Though I’m doing funny pages stuff today, I’m featuring Dave Whamond’s editorial cartoon on the basis that it’s funny, which seems to be the only way to comment on the Elongated Muskrat’s adventures anymore, as you might have noticed when his rocket blew up yesterday and a wave of schadenfreudey laughter washed over the world.
Except at CBS, which seems to be the only media outlet trying to stay on his good side.
He was successful, however, in eliminating the blue checks that verified accounts as legitimate, which unleashed a number of fakes. There was merriment over this foolish, self-destructive gambit, because few people are going to pay him for checkmarks and the chance to converse with (genuine) famous people has been a major draw for Twitter.
AOC, however, offered a serious thought amid all the laughter:
You have to wonder if Musk — who either timed the move for 4/20 as a juvenile reefer reference or to coincide with Hitler’s birthday — really bought Twitter to improve it and make a profit or to slowly shut it down.
He commented that yesterday’s rocket explosion would let SpaceX learn a lot. I wonder what he’s learning from this.
I wonder what we are.
Juxtaposition of the Day
It may seem absurd to have Cyrus firing Clive for such personal reasons, but the last time I got fired, it was because the publisher/owner liked me but his wife didn’t, and the time before that — which was 30 years earlier — it was because we got a new station manager and he and I clashed on a personal level.
In between, I managed to work for some very nice people and a few who at least were professional enough that we could get through the day respectfully. Which is how it ought to be.
But Andertoons gives me the collywobbles because success in business means rising to the point where you have to sit in on department head meetings in which we all sit around the table and discuss proposals until we agree with the boss.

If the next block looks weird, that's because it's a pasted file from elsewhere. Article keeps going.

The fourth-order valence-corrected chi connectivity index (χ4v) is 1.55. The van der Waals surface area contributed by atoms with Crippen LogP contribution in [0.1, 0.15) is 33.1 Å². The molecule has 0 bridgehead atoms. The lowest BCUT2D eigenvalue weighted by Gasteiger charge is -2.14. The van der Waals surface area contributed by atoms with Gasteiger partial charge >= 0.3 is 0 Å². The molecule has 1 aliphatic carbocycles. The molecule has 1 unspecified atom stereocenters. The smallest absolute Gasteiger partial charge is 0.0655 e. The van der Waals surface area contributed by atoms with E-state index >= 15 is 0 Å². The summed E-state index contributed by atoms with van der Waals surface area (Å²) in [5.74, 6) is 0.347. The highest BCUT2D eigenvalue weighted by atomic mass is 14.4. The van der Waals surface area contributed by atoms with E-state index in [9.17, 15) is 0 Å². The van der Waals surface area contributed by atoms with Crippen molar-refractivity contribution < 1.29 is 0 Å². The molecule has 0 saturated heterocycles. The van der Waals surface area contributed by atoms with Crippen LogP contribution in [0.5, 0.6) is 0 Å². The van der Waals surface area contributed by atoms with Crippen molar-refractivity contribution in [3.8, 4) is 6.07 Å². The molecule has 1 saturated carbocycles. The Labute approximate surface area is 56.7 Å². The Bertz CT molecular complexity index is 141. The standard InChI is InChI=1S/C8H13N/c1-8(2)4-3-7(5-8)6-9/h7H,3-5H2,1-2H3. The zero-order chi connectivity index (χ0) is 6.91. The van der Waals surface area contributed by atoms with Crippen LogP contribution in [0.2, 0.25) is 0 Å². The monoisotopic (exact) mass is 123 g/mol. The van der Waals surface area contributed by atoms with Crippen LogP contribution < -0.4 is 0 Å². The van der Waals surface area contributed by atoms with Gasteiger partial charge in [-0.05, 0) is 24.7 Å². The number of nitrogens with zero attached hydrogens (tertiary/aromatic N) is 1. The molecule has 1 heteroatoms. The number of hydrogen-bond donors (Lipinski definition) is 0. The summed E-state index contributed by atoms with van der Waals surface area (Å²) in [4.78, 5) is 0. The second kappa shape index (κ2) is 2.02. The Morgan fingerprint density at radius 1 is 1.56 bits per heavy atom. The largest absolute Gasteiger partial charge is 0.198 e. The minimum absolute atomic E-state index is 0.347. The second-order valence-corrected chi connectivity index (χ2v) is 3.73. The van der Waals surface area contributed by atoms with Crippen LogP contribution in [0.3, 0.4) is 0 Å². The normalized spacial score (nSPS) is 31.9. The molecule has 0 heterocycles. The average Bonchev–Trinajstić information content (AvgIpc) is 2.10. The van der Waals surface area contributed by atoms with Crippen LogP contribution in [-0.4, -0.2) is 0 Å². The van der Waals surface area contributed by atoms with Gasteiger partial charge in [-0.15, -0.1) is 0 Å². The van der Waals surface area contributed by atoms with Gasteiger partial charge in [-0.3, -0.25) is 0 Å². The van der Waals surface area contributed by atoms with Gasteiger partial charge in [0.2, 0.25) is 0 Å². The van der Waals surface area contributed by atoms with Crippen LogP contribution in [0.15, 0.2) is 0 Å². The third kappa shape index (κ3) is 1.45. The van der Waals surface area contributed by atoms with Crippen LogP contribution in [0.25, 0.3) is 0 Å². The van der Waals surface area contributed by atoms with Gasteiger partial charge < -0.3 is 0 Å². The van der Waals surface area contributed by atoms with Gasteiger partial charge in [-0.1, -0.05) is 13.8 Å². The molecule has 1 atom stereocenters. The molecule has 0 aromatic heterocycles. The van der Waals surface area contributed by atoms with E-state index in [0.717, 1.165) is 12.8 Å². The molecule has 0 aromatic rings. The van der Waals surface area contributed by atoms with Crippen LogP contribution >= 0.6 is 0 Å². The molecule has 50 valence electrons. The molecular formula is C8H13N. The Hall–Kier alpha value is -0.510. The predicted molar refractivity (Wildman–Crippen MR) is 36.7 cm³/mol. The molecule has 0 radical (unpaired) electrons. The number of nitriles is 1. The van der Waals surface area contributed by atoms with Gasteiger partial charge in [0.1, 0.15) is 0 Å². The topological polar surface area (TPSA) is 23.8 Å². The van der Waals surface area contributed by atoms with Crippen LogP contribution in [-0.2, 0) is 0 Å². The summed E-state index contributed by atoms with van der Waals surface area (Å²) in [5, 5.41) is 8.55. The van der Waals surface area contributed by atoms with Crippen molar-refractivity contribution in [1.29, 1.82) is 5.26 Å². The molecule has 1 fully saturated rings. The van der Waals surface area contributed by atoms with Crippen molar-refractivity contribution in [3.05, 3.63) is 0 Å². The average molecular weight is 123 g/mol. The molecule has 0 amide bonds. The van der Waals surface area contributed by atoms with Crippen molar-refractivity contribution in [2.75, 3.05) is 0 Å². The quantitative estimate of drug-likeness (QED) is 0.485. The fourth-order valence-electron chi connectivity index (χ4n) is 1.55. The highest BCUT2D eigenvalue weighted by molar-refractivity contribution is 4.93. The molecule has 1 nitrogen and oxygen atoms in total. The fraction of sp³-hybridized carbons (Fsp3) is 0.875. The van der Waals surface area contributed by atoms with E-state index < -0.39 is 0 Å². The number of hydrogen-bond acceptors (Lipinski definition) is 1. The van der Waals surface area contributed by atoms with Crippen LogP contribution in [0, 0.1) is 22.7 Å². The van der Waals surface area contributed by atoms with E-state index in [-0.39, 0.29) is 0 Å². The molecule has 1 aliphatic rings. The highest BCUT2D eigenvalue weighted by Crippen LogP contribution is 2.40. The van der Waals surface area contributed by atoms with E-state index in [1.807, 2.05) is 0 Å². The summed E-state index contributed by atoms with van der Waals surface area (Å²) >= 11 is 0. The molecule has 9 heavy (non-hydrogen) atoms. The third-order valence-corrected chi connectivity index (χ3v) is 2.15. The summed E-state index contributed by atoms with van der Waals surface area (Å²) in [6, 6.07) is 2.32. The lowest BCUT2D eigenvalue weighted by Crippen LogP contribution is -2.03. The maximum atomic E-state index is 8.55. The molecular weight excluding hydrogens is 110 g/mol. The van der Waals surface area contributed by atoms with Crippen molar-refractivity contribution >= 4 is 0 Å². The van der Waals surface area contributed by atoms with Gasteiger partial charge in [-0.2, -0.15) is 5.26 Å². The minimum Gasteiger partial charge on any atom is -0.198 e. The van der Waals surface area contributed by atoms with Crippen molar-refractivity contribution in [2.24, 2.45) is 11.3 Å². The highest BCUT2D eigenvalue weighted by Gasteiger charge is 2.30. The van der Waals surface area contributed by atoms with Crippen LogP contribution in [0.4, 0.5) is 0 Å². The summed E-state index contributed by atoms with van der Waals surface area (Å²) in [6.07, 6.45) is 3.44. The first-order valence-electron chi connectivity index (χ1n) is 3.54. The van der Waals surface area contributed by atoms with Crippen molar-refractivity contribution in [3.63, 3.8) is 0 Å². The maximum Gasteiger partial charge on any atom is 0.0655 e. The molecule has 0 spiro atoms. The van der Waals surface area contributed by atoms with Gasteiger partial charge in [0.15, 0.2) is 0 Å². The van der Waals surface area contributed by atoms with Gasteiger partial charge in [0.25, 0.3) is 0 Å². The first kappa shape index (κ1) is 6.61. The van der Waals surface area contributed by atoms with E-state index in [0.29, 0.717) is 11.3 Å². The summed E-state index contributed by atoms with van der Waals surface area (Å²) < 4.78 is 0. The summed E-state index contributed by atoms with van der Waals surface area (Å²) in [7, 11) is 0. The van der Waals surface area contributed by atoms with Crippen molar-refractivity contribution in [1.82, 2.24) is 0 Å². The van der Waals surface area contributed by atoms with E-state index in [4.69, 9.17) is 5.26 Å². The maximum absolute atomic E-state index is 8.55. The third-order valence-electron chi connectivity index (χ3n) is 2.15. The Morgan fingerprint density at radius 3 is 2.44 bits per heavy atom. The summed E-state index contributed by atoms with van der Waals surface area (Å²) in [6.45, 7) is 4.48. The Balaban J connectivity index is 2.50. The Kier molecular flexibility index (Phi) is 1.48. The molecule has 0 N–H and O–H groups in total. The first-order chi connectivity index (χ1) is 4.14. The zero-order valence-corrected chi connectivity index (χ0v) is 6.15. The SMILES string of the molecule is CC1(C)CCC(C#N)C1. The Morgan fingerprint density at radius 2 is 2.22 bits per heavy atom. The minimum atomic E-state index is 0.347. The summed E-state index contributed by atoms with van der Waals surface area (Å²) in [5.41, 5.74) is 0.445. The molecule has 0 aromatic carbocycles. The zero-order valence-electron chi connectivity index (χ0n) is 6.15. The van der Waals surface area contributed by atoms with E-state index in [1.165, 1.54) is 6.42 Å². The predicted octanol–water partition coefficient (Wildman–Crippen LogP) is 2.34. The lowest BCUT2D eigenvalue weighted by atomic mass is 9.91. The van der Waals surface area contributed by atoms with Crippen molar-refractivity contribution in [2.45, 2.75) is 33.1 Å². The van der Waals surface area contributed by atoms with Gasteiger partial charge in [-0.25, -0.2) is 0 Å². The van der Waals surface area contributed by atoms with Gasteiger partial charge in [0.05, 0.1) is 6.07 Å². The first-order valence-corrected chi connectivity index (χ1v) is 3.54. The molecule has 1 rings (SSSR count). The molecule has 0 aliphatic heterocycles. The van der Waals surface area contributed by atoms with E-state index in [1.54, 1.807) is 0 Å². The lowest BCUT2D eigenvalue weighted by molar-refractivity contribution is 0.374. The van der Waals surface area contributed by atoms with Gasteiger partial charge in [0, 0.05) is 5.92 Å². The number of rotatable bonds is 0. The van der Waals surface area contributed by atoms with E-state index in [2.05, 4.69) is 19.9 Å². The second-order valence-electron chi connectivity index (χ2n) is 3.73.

My last job involved telecommuting for a client I liked personally who was 2,000 miles away and, while I did fly out there twice a year, we only had two formal meetings, both of them on-line, over the decade.
As they say, “Nice work if you can get it.”
The evil that men do lives after them; and Strange Brew (Creators) brings up the point, because once you’ve been a smoker, your doctors will always consider you a smoker. Doesn’t matter how long ago it was.
I understand that there can be damage that can show up decades later.
I would note, too, that forms asking for your marital status are equally persistent on the topic of divorce. You can choose “married,” “single” or “divorced,” but it doesn’t matter if the kids are grown and gone and the marriage 40 years in the rear view mirror: Once you’re divorced, that’s the box you have to mark.
I suppose the reasoning is the same.
Juxtaposition of the Day #2
If Jean-Paul Sartre is right and Hell is other people, then it follows that Tony Carrillo would be right and Heaven would be a private spot. And having met the people who are absolutely sure they’ll be admitted, it would be okay with me if we didn’t have to hang out together.
I find comfort in the old spiritual that says “Everybody talkin’ ’bout heaven ain’t goin’ there.”
I don’t know what happens next, though I figure you might as well hedge your bets and behave decently.
As for Wiley’s vision, I’m not a proponent of the Rainbow Bridge theory in which you are reunited with all your dogs, because, well, I’m not sure having a dozen dogs constantly frisking around me is my vision of eternal bliss, though I loved them each individually. It’s a little too close to Guido’s fantasy of assembling all his old lovers in 8 1/2.
But having a supply of random dogs you could play with at leisure would brighten the place up. I wonder if bad squirrels would be sent there as punishment?
Either I’ve been reading Crabgrass (AMS) long enough to get into it or the relatively new strip is hitting its stride, but this one cracked me up. Miles has been grounded for tossing a football in the house and breaking the new TV, but, as you see, has gone out the window.
His dad, Gene, has just stumbled on one of those moments in parenthood where you realize you’ve boxed yourself into a corner. Nice work, Dad!